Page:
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Amazon CEO Jeff Bezos Agreed That The Us Authorities Should Conduct Checks On The Company

Amazon CEO Jeff Bezos Agreed That The Us Authorities Should Conduct Checks On The Company

The head of the American Corporation Amazon, Jeff Bezos, agrees that the US authorities should regularly conduct checks against it, according to the text of the entrepreneur's speech published on the company's website, which he is scheduled to deliver on Wednesday to the Subcommittee on Antitrust.

"I believe that Amazon should be carefully checked. We should conduct thorough checks on all major institutions, whether they are companies, agencies, or non-governmental organizations. Our responsibility is to show excellent results during these checks," Bezos said.

His speech focuses on the fact that Amazon "has invested $270 billion in the United States over the past decade." Bezos also emphasizes that "Amazon accounts for less than 1%" of the global retail market, which he estimates at $25 trillion, and "less than 4% of retail in the United States." According to the data provided in the text of the speech, Amazon stores, in particular, present the products of 1.7 million small and medium-sized businesses from around the world. Bezos emphasizes that "the world needs big companies," not just small ones.

About the hearing

At the meeting, lawmakers are also expected to hear speeches from Facebook, Apple, and Google executives. The hearing will focus on the dominant position of these corporations in the market. In their opening statements published on the Committee's website, all four actively advocate for the companies they lead.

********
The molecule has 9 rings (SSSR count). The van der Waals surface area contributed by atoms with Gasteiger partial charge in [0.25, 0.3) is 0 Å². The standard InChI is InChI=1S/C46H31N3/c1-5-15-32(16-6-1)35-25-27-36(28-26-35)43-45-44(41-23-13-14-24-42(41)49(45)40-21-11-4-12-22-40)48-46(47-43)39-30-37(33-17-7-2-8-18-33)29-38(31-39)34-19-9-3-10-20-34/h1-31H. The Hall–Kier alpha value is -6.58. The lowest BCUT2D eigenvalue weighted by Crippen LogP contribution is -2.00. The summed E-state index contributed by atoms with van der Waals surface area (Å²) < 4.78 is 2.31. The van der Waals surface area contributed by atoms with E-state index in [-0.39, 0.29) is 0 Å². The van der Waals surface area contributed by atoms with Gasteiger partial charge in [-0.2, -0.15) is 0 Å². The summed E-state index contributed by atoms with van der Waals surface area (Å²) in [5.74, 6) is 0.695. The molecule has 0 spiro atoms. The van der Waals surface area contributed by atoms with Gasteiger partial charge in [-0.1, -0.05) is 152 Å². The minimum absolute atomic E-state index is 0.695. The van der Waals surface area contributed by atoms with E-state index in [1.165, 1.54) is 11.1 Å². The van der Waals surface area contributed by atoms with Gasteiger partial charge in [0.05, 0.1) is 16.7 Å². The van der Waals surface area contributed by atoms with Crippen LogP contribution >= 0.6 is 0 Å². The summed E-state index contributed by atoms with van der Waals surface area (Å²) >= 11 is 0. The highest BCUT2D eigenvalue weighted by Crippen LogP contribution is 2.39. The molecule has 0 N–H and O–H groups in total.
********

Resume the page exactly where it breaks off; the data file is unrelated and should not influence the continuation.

"Apple does not have a dominant share in any of the markets where we do business. That applies not only to [smartphones] iPhones. This statement is true for any category of our products," Apple CEO Tim Cook said in a statement. He will also defend the App Store, saying, in particular, that the company's Commission for app developers is "comparable to or lower than the Commission charged by most" of Apple's competitors.

In turn, Facebook CEO Mark Zuckerberg intends to note that his company "is part of an industry that changed the world." "We face intense competition all over the world; we only succeed when we create things that people consider valuable. As a platform for ideas, we will always be at the center of important discussions about society and technology, which is why I called for [setting] new norms for the Internet. We compete with the companies present at these hearings, as well as with many others," the text of the entrepreneur's speech reads. Besides, he is going to tell lawmakers that any weakening of American high-tech companies will only play into the hands of competitors from China. "For example, China is creating its version of the Internet, focused on completely different ideas, and they are exporting their vision to other countries," Zuckerberg claims.

Google CEO Sundar Pichai plans to tell the hearing that he is ready to "partner with lawmakers to protect consumers and preserve the competitiveness of American technological advantages in the world."

In July 2019, it became known that the US authorities are preparing to launch a large-scale investigation into Amazon, Facebook, Google, and Apple to check for possible violations of antitrust laws on their part. According to Reuters, the powers in the proceedings will be divided between the US Federal Trade Commission, which has taken over the supervision of Amazon and Facebook, and the Justice Department, which handles the cases of Apple and Google. At the same time, Democrats in the House of representatives announced the beginning of their investigation.

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